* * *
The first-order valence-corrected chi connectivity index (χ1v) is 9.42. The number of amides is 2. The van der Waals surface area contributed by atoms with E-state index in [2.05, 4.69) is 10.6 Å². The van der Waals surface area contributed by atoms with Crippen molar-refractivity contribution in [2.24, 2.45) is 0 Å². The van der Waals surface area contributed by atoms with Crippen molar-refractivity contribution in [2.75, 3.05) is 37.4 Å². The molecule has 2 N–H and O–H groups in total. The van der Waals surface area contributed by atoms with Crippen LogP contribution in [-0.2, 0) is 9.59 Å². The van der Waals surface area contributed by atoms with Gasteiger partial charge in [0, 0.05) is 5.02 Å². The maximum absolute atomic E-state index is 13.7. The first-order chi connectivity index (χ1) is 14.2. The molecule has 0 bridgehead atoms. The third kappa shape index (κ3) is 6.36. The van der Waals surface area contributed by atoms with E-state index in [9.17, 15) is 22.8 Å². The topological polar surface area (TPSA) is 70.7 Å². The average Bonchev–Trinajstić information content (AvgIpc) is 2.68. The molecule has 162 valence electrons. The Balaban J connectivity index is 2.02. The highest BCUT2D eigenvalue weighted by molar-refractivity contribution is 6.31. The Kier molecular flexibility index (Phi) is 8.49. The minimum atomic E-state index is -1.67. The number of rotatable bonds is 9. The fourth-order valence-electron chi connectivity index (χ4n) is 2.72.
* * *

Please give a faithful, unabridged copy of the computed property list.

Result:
The first-order valence-corrected chi connectivity index (χ1v) is 9.42. The number of amides is 2. The van der Waals surface area contributed by atoms with E-state index in [2.05, 4.69) is 10.6 Å². The van der Waals surface area contributed by atoms with Crippen molar-refractivity contribution in [2.24, 2.45) is 0 Å². The van der Waals surface area contributed by atoms with Crippen molar-refractivity contribution in [2.75, 3.05) is 37.4 Å². The molecule has 2 N–H and O–H groups in total. The van der Waals surface area contributed by atoms with Crippen LogP contribution in [-0.2, 0) is 9.59 Å². The van der Waals surface area contributed by atoms with Gasteiger partial charge in [0, 0.05) is 5.02 Å². The maximum absolute atomic E-state index is 13.7. The first-order chi connectivity index (χ1) is 14.2. The molecule has 0 bridgehead atoms. The third kappa shape index (κ3) is 6.36. The van der Waals surface area contributed by atoms with E-state index in [9.17, 15) is 22.8 Å². The topological polar surface area (TPSA) is 70.7 Å². The average Bonchev–Trinajstić information content (AvgIpc) is 2.68. The molecule has 162 valence electrons. The Balaban J connectivity index is 2.02. The highest BCUT2D eigenvalue weighted by molar-refractivity contribution is 6.31. The Kier molecular flexibility index (Phi) is 8.49. The minimum atomic E-state index is -1.67. The number of rotatable bonds is 9. The fourth-order valence-electron chi connectivity index (χ4n) is 2.72.